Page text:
Tuesday, October 8, 2013

Homework, Homework...Gimme a Break!

My daughter, Melody, is struggling with one aspect of school; something that has not been too big of an issue until this year:  homework.  She is being hit hard by the amount of homework she has this year.  My rule is for her to complete her homework right after school lets out and get it out of the way before she goes out to play with her friends.  She's a very good student, and she almost always finished her homework in about an hour, sometimes less.  This year, fourth grade, has seen a dramatic increase in the amount of homework she's doing, so it's taking her a lot longer to finish.  By that time, many of her friends have already gone in to eat dinner, or can't play outside anymore, or some other reason.  And then she dejectedly comes back in for her dinner, usually later than what I had planned.

Now we've fallen into that trap of making deals.  "Daddy, if I finish my math and spelling homework, can I do my reading later so I can play with my friends?"  Big-hearted Dad, whose heart melts when she begs like that, has been allowing it.  Now it has become a regular thing, and I've had to put a stop to it.  I get it.  I know she likes to have time for her friends, but I didn't want to just let her have her way without there being consequences.  And that consequence is that her homework is pushing her bedtime later and later.

It's a tough balance, and I honestly can't remember having this kind of problem when I was her age.  I always seemed to have time for my friends, and we were always out playing until dinner or darkness, whichever was earlier, and I was able to finish my homework, eat dinner, watch TV, and go to bed by 9, and I got very good grades.  My parents told me they didn't even force a bedtime on me.  I enforced it on myself.  "Mom, Dad, I'm tired, I'm going to bed now," I said at 8:30 many nights.  I was told I seemed older than I was.  I guess they thought I was in my 60s or 70s and needed my sleep.

This early to bed, early to rise philosophy would grate on my younger siblings.  As the oldest, I kind of set the bar.  Angie and Darren could never quite reach it, and they took this shortcoming out on me, after Mom or Dad would yell at them for not being more like me.  No wonder they hated me.  Like me, both of them had Mr. Ennis for 9th grade math and Mr. Ennis was always asking them why they weren't more like their brother Eric.  My young cousin, Jennifer, had Mr. Ennis six years after me, and he told her the same thing.  "Why can't you be more like your cousin, Eric?"  No wonder Jennifer hates me.

Anyway, I don't know how to handle this situation with my daughter.  Is this really the way it is?  Do kids really get this much homework?  It seems a bit excessive to me.  Her social time has dropped to almost nothing, and we used to go out once a week to get groceries and dinner, but there just isn't time for her to do it all.  By the time we get home, it's time for bed.  Her grandparents don't understand why they don't get to see her as much.  Even Macy the Hamster is getting less playtime (and exercise).  She's about as long as she is wide, and she uses her exercise wheel about as much as most of us use our treadmills.  I saw her laying her wood chips out to dry on it.

Planning our schedule becomes a real challenge now, too.  Because of all of her homework, we have to pile more and more things on the weekend.  I don't know what I'd do if she actually wanted to play sports.  There are times I wish she was more athletic.  I mean, I hate to say it, but she throws like a girl.  I had dreams of her one day playing for big money in the WNBA (Women's National Basketball Association), but she's not much of a dribbler and she doesn't run very fast.  She IS tall, though.  Still one of the tallest in her class, male or female, and she has a pretty good touch on her shots.  But I think she'd rather play soccer than basketball.  What is it about soccer that makes kids want to play it?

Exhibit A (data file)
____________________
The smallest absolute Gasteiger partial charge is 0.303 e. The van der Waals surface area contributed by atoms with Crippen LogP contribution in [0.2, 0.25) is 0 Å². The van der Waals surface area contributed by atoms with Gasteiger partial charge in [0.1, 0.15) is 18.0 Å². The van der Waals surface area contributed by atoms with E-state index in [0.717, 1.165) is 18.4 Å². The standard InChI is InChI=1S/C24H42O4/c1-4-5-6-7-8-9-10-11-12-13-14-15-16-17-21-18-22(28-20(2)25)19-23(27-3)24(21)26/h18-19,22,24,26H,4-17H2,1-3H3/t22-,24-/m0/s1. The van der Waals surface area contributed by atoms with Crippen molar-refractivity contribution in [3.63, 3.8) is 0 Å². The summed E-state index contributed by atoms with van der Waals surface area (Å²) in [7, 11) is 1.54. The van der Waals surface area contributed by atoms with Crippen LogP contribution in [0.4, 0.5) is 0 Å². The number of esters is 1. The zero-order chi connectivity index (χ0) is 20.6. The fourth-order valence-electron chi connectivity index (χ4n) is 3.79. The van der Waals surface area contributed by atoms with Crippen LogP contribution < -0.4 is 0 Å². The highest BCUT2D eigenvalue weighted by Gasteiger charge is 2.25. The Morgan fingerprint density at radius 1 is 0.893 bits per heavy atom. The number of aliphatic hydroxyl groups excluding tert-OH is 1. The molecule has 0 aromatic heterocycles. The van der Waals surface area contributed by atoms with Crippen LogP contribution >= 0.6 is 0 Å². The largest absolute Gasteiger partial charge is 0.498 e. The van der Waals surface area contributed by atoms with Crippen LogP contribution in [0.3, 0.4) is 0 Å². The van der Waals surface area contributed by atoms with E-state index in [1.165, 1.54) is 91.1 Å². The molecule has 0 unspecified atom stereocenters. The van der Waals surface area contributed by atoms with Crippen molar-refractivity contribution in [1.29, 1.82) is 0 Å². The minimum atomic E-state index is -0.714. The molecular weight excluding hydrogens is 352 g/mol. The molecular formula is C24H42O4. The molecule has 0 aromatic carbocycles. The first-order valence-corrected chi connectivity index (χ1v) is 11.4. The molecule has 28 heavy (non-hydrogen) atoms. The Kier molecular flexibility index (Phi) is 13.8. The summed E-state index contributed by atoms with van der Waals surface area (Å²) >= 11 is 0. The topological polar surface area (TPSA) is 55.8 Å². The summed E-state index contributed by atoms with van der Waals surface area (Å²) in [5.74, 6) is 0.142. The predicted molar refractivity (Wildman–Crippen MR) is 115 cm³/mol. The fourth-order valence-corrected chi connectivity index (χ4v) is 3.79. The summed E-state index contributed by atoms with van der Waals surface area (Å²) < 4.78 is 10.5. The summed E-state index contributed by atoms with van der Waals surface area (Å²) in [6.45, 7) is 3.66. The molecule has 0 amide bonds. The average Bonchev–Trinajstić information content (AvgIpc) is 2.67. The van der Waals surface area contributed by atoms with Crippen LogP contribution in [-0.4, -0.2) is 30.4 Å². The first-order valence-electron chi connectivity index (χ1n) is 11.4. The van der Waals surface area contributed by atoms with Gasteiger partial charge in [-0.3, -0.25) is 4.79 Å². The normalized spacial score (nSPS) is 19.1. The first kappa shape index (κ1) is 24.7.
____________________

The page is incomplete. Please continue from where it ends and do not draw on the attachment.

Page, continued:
The other new thing is her clarinet.  I really like it that she's playing an instrument now, but I worry that it's going to take up even more of her already precious play time.  It hasn't become a problem yet (they've only had two lessons so far), but I see it becoming one.

Oh, well.  Hopefully she'll start getting into a groove and the homework will get finished fast, just so she can fit everything in.  I know that would make both of our lives get better.  I want her to enjoy her childhood, and not have to worry about school all the time.  I think she's a bright girl and I know she's got a lot to look forward to.  We've just gotta get that homework done.

Have a great evening, everybody!

1 comment:

  1. Man, I hear you about the homework and fourth grade is when it really kicks in. It gets more intense from here on out. Unfortunately, the schools push the kids really, really hard to get their test scores and IMO it's the kids paying the price.

    My eldest graduated from a Christian school in the area and I have my sons there now (freshman and sixth grader.) One of the things that I love about the school is their emphasis on middle school kids being allowed to be kids. Yes, there is homework but an extremely moderate amount. For my sixth grader, I'd say he averages about half an hour to 45 minutes. The kids are taught in a step by step, developmentally appropriate way. Things are kicking up with my freshman but he's still finished most nights after an hour to an hour and a half, and that's with honors classes to boot.

    I love that they preserve the right to childhood. And the kids still do well- my daughter did fine on the SAT, was accepted to every college she applied to but one, and got offered scholarships to all but one.

    Might be a school you want to check out for your daughter as she approaches middle school!